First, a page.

In this hands-on lab station activity, students will move around the classroom completing different tasks related to plant structure. Students will use the materials and instructions provided at each station to explore and investigate a topic related to plant structure. They will record their observations and findings. Each station will be discussed later as a class. This is a great inquiry activity to use as an introduction before teaching students about plant structure, or to use as an extension activity to dig deeper into plants after teaching about photosynthesis, or the role of plants as producers in ecosystems.
How can I use this?
- Guided inquiry activity to introduce plant structure
- As a hands-on extension activity after teaching students about plant cells, photosynthesis, or the role of plants as producers in ecosystems
- Practice with using microscopes, plant dissection, and stomata peels
Why should I use this product in my classroom?
I love lab stations as a way to get students out of their seats and working autonomously in the classroom. I especially love these lab stations because they give students an opportunity to work with scientific equipment and really use their hands as well as their minds to investigate plants. I love that students can complete these stations easily on their own without much teacher help or prior knowledge needed. It sets us up for great discussions during lecture as students are able to make meaningful connections between what they experienced in these lab stations and the content being covered in notes/lecture.
What is included?
• 4 pages of teacher implementation notes (PDF)
• 2 pages of student handouts (PDF)
• 2 page answer key (PDF)
• 5 lab station cards (PDF) + editable version (PPT)
What materials will I need to have in my classroom to set this up?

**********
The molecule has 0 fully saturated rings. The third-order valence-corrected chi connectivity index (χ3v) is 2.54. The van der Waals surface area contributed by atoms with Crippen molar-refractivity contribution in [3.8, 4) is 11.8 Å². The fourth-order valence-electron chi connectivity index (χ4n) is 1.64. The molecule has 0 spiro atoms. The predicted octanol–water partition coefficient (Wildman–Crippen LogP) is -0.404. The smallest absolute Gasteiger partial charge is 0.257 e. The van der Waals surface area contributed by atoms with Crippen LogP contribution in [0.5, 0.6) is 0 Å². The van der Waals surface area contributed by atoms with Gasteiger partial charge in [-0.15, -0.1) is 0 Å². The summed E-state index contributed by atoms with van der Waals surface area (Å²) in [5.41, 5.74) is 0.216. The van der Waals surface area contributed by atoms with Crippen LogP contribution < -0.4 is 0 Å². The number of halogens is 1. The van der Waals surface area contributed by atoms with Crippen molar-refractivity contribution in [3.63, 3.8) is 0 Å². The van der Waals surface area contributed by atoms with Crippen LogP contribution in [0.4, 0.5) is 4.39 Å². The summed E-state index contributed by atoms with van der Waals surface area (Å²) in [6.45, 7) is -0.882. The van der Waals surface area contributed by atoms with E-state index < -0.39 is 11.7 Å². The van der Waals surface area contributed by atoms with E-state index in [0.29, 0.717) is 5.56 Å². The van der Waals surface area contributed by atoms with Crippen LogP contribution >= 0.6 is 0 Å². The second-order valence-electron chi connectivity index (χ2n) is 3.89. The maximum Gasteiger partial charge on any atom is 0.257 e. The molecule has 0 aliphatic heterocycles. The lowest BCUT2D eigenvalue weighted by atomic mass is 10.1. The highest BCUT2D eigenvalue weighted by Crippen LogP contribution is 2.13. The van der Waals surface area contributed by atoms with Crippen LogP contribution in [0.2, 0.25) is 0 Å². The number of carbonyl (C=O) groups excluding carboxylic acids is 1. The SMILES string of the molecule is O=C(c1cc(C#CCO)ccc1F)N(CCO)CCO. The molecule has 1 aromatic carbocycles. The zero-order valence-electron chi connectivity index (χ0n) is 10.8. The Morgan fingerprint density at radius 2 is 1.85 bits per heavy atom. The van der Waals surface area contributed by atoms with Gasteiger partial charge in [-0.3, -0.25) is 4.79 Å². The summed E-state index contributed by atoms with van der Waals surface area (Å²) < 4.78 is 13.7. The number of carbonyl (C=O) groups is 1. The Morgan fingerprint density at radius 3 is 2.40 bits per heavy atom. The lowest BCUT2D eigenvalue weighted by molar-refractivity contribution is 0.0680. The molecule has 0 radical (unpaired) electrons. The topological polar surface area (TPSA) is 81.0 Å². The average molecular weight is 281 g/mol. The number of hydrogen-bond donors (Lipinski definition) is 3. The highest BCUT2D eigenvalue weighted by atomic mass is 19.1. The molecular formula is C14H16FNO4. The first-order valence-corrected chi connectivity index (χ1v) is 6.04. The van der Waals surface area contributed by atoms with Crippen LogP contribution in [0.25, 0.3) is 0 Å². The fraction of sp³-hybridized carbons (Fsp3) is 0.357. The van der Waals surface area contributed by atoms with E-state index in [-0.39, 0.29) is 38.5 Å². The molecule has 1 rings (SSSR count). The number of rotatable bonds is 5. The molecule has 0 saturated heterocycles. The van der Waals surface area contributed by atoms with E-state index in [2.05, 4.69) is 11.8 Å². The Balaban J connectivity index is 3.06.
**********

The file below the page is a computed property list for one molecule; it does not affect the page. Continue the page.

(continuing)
- : Microscopes (2 if students are working in pairs, like I suggest), and various slides you want the students to examine (either slides of plant cells to compare to animal cells OR different plant cell slides for comparison)
- : Various flowering plant specimens for dissection as well as a scalpel, plastic knife, and/or other dissection tools
- : Microscopes (2 if students are working in pairs, like I suggest), clear nail polish, clear tape, variety of leaves, microscope slides, and masking tape and marker to label slides
- : A variety of plant specimens for students to observe and distinguish between (Ex. Nonvascular, vascular seedless, angiosperms, and gymnosperms OR just monocots vs. dicots if you don’t have as much variety available to you!)
- (Optional) Student access to internet and technological devices (smart phones, iPads and laptops all work!)
- (Optional) QR Code reader apps (there are free ones!) for phones and iPads
How much prior knowledge is needed for students to be successful completing this?
- An understanding of photosynthesis, particularly the input and output of the chemical reaction
- Basic lab skills and an understanding of lab safety
How much class time will this take?
This activity takes one 50-minute class period.
What if I want more related to this?
What if I have a question?
Email me at firstname.lastname@example.org. I’d love to answer any questions you have!
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